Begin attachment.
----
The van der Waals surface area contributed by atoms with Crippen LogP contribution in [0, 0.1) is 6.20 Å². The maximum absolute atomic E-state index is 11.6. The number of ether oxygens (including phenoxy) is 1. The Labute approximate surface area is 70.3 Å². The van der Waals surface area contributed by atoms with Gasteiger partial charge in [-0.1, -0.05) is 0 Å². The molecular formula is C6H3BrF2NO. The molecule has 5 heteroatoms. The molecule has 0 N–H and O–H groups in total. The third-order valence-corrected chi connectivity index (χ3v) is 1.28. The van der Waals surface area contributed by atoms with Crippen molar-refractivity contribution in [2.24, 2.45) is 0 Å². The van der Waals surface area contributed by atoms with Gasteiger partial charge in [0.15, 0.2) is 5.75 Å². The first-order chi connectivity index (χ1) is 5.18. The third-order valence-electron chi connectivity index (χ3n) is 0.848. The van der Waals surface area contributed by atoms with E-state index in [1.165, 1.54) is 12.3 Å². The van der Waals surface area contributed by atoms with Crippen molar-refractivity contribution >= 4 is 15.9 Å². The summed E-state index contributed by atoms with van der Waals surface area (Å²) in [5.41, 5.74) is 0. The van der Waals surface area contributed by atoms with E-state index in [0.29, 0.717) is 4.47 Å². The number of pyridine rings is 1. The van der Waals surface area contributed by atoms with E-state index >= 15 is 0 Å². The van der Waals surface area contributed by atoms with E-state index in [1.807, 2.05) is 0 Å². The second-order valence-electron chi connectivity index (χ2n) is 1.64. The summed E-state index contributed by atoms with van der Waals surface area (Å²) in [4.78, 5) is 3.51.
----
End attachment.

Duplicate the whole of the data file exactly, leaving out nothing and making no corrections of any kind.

The van der Waals surface area contributed by atoms with Crippen LogP contribution in [0, 0.1) is 6.20 Å². The maximum absolute atomic E-state index is 11.6. The number of ether oxygens (including phenoxy) is 1. The Labute approximate surface area is 70.3 Å². The van der Waals surface area contributed by atoms with Gasteiger partial charge in [-0.1, -0.05) is 0 Å². The molecular formula is C6H3BrF2NO. The molecule has 5 heteroatoms. The molecule has 0 N–H and O–H groups in total. The third-order valence-corrected chi connectivity index (χ3v) is 1.28. The van der Waals surface area contributed by atoms with Crippen molar-refractivity contribution in [2.24, 2.45) is 0 Å². The van der Waals surface area contributed by atoms with Gasteiger partial charge in [0.15, 0.2) is 5.75 Å². The first-order chi connectivity index (χ1) is 5.18. The third-order valence-electron chi connectivity index (χ3n) is 0.848. The van der Waals surface area contributed by atoms with E-state index in [1.165, 1.54) is 12.3 Å². The van der Waals surface area contributed by atoms with Crippen molar-refractivity contribution >= 4 is 15.9 Å². The summed E-state index contributed by atoms with van der Waals surface area (Å²) in [5.41, 5.74) is 0. The van der Waals surface area contributed by atoms with E-state index in [0.29, 0.717) is 4.47 Å². The number of pyridine rings is 1. The van der Waals surface area contributed by atoms with E-state index >= 15 is 0 Å². The van der Waals surface area contributed by atoms with E-state index in [1.807, 2.05) is 0 Å². The second-order valence-electron chi connectivity index (χ2n) is 1.64. The summed E-state index contributed by atoms with van der Waals surface area (Å²) in [4.78, 5) is 3.51.